I’m on the climber next to Alex and to be honest, it’s a little awkward trying to get set up on the machine knowing someone you’re trying to impress is watching (it’s not the most elegant of positions – one arm stretched in the air, the opposite knee hovering by your waist), but we both laugh it off. Between the instructor, the dark lighting and the pumping music, we don’t get a chance to speak during the class, but that’s probably for the best – who wants to actively flirt when they’re pouring with sweat and struggling to catch their breath?

A good thing about versa climbing is that it’s low impact and targets the entire body, so by the end of the class, I feel like I’ve had a serious cardio workout. Whatever happened romantically, I’ve got something positive out of the experience – which is something you can’t often say after another failed drink date.

After the class ends, there are free smoothies available in the lobby and we’re told that our ticket also includes entry to the Thursday singles event at a bar just around the corner. Alex, however, takes things into his own hands and asks me to go for a drink on our own after the class, so I shower and we leave to find a pub. 

Ending up next to Alex for the class, Alice was then invited to go for a drink.

Are singles fitness events the best way to meet new potential partners?

They’re great ways to meet new people, if you’re really into fitness

The best thing about these classes is that you’re guaranteed to have something in common with the people there so it’s easy to start a conversation – and maintain it – around a subject you’re almost guaranteed to be interested in. While I’m not invested in fitness enough to want a relationship that revolves around weekend Parkrun or CrossFit dates, it’s still a big part of my life. On the night, there weren’t any awkward silences with the people I met.

But if that’s all you have in common, they might not offer long-term success

So, how did my date with Alex pan out? While fitness proved to be enough of a bond to have a drink, it quickly became apparent that was the only thing we had in common. I’d definitely consider going to an event like this again though, as it’s refreshing to meet people who have no idea what your digital presence is like. And it’s pretty good for the ego to be asked out on a date when you’re drenched in sweat post-workout.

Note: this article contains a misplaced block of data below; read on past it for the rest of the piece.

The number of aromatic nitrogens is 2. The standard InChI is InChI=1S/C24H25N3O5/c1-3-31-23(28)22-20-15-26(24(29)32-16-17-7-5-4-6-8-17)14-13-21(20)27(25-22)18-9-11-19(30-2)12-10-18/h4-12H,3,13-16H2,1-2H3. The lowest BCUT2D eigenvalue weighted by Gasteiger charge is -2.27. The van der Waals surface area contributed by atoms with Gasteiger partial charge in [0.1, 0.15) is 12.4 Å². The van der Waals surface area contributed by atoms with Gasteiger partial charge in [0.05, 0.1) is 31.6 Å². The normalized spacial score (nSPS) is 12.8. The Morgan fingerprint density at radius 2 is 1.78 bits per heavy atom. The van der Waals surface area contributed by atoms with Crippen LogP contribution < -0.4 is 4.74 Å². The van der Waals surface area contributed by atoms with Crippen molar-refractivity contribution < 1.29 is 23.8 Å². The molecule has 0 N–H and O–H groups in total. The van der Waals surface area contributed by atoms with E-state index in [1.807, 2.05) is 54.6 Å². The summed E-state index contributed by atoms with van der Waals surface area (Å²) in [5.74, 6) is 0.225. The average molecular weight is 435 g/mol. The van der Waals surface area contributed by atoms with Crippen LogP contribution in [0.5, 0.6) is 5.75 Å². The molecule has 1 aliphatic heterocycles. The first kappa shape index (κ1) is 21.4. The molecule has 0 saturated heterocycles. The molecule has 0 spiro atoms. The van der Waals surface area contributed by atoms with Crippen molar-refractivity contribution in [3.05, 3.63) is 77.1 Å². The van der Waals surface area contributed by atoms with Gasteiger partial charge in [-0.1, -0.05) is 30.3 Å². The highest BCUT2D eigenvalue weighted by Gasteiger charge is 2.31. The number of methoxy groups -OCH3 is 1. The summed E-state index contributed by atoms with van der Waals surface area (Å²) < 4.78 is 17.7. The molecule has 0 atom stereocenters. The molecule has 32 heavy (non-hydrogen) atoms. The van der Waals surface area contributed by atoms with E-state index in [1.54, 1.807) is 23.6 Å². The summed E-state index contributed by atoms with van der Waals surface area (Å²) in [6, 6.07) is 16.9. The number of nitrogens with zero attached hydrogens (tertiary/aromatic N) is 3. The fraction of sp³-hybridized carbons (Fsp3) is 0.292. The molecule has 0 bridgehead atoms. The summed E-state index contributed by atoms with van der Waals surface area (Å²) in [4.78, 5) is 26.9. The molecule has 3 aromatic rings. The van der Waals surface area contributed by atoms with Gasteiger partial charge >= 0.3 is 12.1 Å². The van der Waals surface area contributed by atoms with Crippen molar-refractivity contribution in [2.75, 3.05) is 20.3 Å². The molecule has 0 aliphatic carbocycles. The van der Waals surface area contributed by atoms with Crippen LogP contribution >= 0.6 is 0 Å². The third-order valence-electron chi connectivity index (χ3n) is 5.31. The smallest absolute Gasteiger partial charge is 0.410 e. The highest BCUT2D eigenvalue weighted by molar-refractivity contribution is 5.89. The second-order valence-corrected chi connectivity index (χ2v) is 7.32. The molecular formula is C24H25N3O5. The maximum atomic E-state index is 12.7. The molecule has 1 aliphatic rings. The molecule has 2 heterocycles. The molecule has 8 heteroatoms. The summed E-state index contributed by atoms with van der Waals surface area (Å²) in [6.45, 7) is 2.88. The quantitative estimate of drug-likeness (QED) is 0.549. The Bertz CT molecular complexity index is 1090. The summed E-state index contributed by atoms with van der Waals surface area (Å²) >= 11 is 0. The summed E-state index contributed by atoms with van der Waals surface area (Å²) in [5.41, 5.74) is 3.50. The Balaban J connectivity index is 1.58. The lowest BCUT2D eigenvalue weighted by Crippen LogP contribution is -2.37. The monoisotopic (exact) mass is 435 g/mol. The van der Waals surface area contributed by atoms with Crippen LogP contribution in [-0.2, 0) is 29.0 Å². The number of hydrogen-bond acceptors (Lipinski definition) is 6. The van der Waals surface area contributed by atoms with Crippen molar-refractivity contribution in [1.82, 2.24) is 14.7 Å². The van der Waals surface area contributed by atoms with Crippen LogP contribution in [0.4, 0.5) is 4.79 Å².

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It’s hard to talk to people during a workout, but you can go to classes that involve teamwork

The main downfall to this kind of dating is that it’s almost impossible to interact with other people during the workout. However, Vanessa Hoh, the founder of Work Me Shape Me, who organises many of Thursday’s fitness events says this isn’t always the case: “At an event we do at RowBots, we partner people up so they can work together; sometimes there are group competitive elements.”

In fact, Thursday even offers a game of dodgeball for particularly competitive singles looking for an unusual meet-cute.

There’s no guarantee that there’ll be enough partners to go around

Speaking to some of the other women at the event in the changing rooms, they did note that there were far fewer men than women in the class (there were probably about 14 women and six men). I also noticed that Thursday events like this one seem very heteronormative, with men and women coupling up like they’re on Love Island

However, a representative from Thursday has informed Stylist that they previously ran LGBTQ+ events, including one at Barry’s but decided to stop running them due to lack of demand. They are, however, hoping to restart them very soon. It’s also worth flagging that people of all sexualities are welcome to all of Thursday’s events in theory, but there’s no guarantee that there’ll be anyone who shares your orientation there.

Singles fitness classes: the verdict

Ultimately, I found attending a singles fitness class to be a really positive experience. I had a great workout, a free smoothie and I met a few new people. In fact, Hoh says this is why so many people attend these classes each week: “I always see the same people each week and I know some people have created a WhatsApp group and go to the fitness events together so they’ve definitely formed friendships,” she says.

Images: Getty/author’s own